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Naledi Pandor 'deeply concerned' about killing of student at DUT

DUT has also expressed sadness over the death of one of its students and has asked that the institution and the victim’s family be given the space to grieve.

FILE: Higher Education Minister Naledi Pandor. Picture: Lindsay Dentlinger/EWN.

JOHANNESBURG/DURBAN - Higher Education Minister Naledi Pandor has reacted to the killing of a student at the Durban University of Technology (DUT) allegedly by a private security guard.

The guard apparently opened fire during a scuffle with students on Tuesday.

The students are angry at the exclusion of those with historic debt from registration as well as a lack of accommodation.

Pandor’s spokesperson Lunga Ngqengelele says the minister is deeply concerned about the matter: “The director-general of higher education and training, Mr Gwebinkundla Qonde, is interacting with the institution and the family, so when the time is right the minister [Pandor] will be able to visit as well.”

At the same time, DUT has closed its doors until further notice.

DUT has also expressed sadness over the death of one of its students and has asked that the institution and the victim’s family be given the space to grieve.

The institution will be closed until further notice as authorities continue their investigations into what took place on the property.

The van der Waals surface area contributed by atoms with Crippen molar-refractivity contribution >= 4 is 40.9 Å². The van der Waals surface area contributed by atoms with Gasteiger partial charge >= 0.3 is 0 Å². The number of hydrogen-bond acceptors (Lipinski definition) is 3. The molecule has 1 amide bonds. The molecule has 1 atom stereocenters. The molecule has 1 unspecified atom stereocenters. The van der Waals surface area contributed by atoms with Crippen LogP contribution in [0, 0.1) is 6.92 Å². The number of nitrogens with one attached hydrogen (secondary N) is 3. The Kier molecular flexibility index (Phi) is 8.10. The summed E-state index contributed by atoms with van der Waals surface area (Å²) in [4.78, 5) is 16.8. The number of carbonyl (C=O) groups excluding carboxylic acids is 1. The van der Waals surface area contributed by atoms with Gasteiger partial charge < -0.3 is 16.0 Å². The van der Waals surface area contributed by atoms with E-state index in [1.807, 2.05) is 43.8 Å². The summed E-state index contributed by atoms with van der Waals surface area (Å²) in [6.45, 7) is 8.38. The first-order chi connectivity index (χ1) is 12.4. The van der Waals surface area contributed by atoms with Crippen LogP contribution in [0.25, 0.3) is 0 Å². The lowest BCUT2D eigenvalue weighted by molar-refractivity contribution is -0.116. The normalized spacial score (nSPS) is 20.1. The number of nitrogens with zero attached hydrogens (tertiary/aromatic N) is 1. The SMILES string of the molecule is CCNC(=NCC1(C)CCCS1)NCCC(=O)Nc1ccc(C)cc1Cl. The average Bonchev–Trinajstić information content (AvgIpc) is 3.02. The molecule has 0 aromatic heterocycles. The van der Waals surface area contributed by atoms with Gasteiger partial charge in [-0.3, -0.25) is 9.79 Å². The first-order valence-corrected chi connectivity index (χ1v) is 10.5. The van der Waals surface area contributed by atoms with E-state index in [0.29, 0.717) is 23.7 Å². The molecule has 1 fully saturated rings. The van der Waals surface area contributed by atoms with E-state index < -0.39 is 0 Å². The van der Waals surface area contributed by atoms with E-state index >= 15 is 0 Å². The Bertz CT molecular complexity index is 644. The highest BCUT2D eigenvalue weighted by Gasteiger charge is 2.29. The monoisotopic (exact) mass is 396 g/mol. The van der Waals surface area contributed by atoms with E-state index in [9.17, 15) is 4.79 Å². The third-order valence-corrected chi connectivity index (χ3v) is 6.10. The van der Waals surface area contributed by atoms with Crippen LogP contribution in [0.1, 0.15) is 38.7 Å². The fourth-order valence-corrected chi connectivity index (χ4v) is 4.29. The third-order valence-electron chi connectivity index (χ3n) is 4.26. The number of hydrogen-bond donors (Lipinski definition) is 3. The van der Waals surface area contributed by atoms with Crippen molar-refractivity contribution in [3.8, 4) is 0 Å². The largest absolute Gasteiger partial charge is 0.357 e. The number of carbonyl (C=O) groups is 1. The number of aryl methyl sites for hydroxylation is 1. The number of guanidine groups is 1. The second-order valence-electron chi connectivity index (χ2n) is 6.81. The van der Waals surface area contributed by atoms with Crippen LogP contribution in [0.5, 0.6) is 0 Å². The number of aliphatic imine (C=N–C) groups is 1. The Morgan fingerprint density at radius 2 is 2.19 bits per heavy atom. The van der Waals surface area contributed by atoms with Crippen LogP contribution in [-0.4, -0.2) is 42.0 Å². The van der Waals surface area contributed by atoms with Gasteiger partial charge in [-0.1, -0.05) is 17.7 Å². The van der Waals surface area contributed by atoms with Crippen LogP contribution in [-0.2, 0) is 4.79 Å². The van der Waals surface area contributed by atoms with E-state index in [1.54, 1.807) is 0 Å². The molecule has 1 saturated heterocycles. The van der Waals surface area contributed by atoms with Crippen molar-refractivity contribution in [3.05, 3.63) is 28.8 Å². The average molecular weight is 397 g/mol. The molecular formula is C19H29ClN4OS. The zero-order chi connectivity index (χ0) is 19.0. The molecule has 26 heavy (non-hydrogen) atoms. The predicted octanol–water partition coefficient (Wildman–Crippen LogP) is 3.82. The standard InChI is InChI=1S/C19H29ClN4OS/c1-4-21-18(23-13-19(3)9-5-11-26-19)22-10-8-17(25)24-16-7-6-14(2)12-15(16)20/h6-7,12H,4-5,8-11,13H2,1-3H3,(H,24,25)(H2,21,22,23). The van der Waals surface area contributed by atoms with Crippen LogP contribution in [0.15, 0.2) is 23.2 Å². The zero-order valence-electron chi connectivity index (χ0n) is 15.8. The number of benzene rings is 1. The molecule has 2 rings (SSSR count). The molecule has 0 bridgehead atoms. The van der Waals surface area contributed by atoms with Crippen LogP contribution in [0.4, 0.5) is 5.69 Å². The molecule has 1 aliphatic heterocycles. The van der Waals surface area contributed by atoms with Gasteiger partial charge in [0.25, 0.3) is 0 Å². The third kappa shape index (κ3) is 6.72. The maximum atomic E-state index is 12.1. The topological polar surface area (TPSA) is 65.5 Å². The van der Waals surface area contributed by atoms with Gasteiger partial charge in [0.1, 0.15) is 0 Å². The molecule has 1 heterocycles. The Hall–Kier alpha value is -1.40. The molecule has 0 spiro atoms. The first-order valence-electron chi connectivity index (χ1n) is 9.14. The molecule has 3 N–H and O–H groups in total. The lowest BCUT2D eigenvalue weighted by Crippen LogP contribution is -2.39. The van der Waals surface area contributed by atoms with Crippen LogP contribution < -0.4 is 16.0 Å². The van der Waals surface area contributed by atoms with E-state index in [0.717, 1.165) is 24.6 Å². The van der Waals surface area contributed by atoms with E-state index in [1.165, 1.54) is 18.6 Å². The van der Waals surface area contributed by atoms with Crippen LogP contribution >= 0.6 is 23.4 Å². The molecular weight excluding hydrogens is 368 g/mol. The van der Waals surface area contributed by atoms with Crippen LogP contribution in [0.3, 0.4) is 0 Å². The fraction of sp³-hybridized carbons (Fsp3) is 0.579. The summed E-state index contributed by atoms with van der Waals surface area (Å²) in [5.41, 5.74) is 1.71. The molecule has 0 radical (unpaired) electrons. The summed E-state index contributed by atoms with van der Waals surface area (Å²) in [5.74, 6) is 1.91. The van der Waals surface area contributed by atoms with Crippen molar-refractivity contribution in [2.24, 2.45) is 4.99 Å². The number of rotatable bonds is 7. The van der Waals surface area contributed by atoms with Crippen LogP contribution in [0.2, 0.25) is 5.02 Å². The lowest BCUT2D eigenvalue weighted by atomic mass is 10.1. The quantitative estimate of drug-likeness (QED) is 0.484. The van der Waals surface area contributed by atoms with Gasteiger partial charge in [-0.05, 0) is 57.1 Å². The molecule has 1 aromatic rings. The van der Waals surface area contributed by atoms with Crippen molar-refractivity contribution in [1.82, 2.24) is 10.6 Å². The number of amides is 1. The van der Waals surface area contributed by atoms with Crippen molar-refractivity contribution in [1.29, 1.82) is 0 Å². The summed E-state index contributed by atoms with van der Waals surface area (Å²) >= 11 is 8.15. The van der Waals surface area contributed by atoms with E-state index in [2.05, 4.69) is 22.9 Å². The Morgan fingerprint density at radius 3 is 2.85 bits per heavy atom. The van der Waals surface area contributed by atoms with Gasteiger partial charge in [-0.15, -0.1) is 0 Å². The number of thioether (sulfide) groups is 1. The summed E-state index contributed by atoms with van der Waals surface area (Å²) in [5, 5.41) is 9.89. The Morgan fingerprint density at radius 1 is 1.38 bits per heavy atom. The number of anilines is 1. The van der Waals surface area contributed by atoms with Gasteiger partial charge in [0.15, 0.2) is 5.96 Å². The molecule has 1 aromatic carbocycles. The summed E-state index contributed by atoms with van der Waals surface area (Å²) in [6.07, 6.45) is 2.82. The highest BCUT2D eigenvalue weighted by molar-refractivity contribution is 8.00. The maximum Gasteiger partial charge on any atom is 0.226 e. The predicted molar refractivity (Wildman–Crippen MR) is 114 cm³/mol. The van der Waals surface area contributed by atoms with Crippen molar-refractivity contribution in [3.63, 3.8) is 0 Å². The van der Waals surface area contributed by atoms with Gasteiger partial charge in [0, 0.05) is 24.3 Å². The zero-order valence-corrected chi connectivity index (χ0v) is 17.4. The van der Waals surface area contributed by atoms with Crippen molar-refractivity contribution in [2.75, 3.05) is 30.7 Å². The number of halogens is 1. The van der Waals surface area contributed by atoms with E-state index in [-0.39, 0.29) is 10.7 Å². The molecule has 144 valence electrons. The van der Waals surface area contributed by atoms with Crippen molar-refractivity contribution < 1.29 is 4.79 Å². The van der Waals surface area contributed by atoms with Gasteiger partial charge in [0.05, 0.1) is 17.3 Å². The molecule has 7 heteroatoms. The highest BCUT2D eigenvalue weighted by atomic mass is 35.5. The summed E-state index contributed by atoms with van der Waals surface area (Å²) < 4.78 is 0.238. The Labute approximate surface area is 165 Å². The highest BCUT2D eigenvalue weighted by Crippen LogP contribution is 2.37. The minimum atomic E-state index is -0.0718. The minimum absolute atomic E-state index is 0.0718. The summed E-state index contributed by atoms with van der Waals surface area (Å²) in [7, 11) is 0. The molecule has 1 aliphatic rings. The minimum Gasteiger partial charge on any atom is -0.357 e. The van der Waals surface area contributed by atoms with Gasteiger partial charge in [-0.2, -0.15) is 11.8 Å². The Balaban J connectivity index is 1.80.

KwaZulu-Natal police have opened a case of murder and another of public violence against those believed to have been trying to damage the buildings and injure police.

Three students were also arrested yesterday during the chaos.

STUDENT PROTESTS

This week has also seen similar demonstrations at the University of KwaZulu-Natal (UKZN) and Mangosuthu University of Technology.

In Gauteng, Wits University says it hopes to resolve registration problems by the end of this week.

A group of students are on a hunger strike, demanding accommodation, and that students with debt exceeding R10,000 be allowed to register.

Wits University, however, says only those who meet the criteria of the hardship fund can be assisted.

Deputy vice-chancellor Andrew Crouch says, “Once the hardship fund is exhausted and there are more students that need assistance, the university is committed to looking for more funding for those students, to enable them to either be registered or to be accommodated. And that’s the commitment we’re given to them [protesting students].”

Meanwhile, the University of Cape Town is investigating after its vice-chancellor, Mamokgethi Phakeng, was threatened.

Professor Phakeng on Tuesday tweeted about her experience on campus.

It’s unclear if this incident is linked to the student protests.

(Edited by Zamangwane Shange)

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